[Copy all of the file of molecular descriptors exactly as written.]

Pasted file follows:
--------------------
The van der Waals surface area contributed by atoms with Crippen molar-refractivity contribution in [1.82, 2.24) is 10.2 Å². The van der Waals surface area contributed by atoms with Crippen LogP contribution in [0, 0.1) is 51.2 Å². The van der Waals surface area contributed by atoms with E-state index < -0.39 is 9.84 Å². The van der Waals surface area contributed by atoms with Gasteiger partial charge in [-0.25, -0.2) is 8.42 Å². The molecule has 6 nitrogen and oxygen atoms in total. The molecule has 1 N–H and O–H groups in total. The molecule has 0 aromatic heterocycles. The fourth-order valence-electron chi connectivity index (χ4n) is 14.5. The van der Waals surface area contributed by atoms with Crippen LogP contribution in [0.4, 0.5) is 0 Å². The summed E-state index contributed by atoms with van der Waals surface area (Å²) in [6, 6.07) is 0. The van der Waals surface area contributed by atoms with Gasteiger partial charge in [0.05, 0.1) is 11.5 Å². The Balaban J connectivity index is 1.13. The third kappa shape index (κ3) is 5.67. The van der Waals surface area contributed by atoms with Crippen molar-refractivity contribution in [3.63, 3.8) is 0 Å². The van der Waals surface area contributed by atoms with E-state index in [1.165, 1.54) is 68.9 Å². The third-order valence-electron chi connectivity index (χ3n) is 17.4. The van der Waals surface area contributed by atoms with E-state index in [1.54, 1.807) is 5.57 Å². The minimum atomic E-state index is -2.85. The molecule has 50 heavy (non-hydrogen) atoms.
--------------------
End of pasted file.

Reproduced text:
The van der Waals surface area contributed by atoms with Crippen molar-refractivity contribution in [1.82, 2.24) is 10.2 Å². The van der Waals surface area contributed by atoms with Crippen LogP contribution in [0, 0.1) is 51.2 Å². The van der Waals surface area contributed by atoms with E-state index < -0.39 is 9.84 Å². The van der Waals surface area contributed by atoms with Gasteiger partial charge in [-0.25, -0.2) is 8.42 Å². The molecule has 6 nitrogen and oxygen atoms in total. The molecule has 1 N–H and O–H groups in total. The molecule has 0 aromatic heterocycles. The fourth-order valence-electron chi connectivity index (χ4n) is 14.5. The van der Waals surface area contributed by atoms with Crippen LogP contribution in [0.4, 0.5) is 0 Å². The summed E-state index contributed by atoms with van der Waals surface area (Å²) in [6, 6.07) is 0. The van der Waals surface area contributed by atoms with Gasteiger partial charge in [0.05, 0.1) is 11.5 Å². The Balaban J connectivity index is 1.13. The third kappa shape index (κ3) is 5.67. The van der Waals surface area contributed by atoms with Crippen molar-refractivity contribution in [3.63, 3.8) is 0 Å². The van der Waals surface area contributed by atoms with E-state index in [1.165, 1.54) is 68.9 Å². The third-order valence-electron chi connectivity index (χ3n) is 17.4. The van der Waals surface area contributed by atoms with E-state index in [1.54, 1.807) is 5.57 Å². The minimum atomic E-state index is -2.85. The molecule has 50 heavy (non-hydrogen) atoms.